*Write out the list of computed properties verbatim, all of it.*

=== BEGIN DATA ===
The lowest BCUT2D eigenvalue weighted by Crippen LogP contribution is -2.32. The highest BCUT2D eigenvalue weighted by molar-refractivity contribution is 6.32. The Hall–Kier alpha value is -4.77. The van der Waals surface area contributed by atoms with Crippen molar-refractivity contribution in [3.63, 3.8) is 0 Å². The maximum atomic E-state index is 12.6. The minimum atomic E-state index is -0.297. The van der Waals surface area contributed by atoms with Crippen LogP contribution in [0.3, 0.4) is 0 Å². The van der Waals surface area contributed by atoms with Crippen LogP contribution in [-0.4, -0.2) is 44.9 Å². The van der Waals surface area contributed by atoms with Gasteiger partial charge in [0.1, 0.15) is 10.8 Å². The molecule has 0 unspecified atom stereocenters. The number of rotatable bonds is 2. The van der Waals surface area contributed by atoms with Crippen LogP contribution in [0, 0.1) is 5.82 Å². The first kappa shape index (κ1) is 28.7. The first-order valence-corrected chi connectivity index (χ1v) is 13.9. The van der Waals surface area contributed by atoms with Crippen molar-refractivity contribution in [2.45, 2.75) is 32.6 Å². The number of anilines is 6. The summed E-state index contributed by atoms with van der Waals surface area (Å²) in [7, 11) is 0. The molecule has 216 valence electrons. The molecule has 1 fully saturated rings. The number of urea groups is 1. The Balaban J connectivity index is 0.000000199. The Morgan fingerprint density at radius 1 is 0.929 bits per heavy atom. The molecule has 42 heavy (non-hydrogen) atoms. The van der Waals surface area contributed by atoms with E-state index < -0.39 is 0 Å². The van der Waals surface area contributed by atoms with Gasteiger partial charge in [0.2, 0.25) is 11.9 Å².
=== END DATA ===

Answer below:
The lowest BCUT2D eigenvalue weighted by Crippen LogP contribution is -2.32. The highest BCUT2D eigenvalue weighted by molar-refractivity contribution is 6.32. The Hall–Kier alpha value is -4.77. The van der Waals surface area contributed by atoms with Crippen molar-refractivity contribution in [3.63, 3.8) is 0 Å². The maximum atomic E-state index is 12.6. The minimum atomic E-state index is -0.297. The van der Waals surface area contributed by atoms with Crippen LogP contribution in [0.3, 0.4) is 0 Å². The van der Waals surface area contributed by atoms with Crippen LogP contribution in [-0.4, -0.2) is 44.9 Å². The van der Waals surface area contributed by atoms with Gasteiger partial charge in [0.1, 0.15) is 10.8 Å². The molecule has 0 unspecified atom stereocenters. The number of rotatable bonds is 2. The van der Waals surface area contributed by atoms with Crippen LogP contribution in [0, 0.1) is 5.82 Å². The first kappa shape index (κ1) is 28.7. The first-order valence-corrected chi connectivity index (χ1v) is 13.9. The van der Waals surface area contributed by atoms with Crippen molar-refractivity contribution in [2.45, 2.75) is 32.6 Å². The number of anilines is 6. The summed E-state index contributed by atoms with van der Waals surface area (Å²) in [7, 11) is 0. The molecule has 216 valence electrons. The molecule has 1 fully saturated rings. The number of urea groups is 1. The Balaban J connectivity index is 0.000000199. The Morgan fingerprint density at radius 1 is 0.929 bits per heavy atom. The molecule has 42 heavy (non-hydrogen) atoms. The van der Waals surface area contributed by atoms with E-state index < -0.39 is 0 Å². The van der Waals surface area contributed by atoms with Gasteiger partial charge in [0.2, 0.25) is 11.9 Å².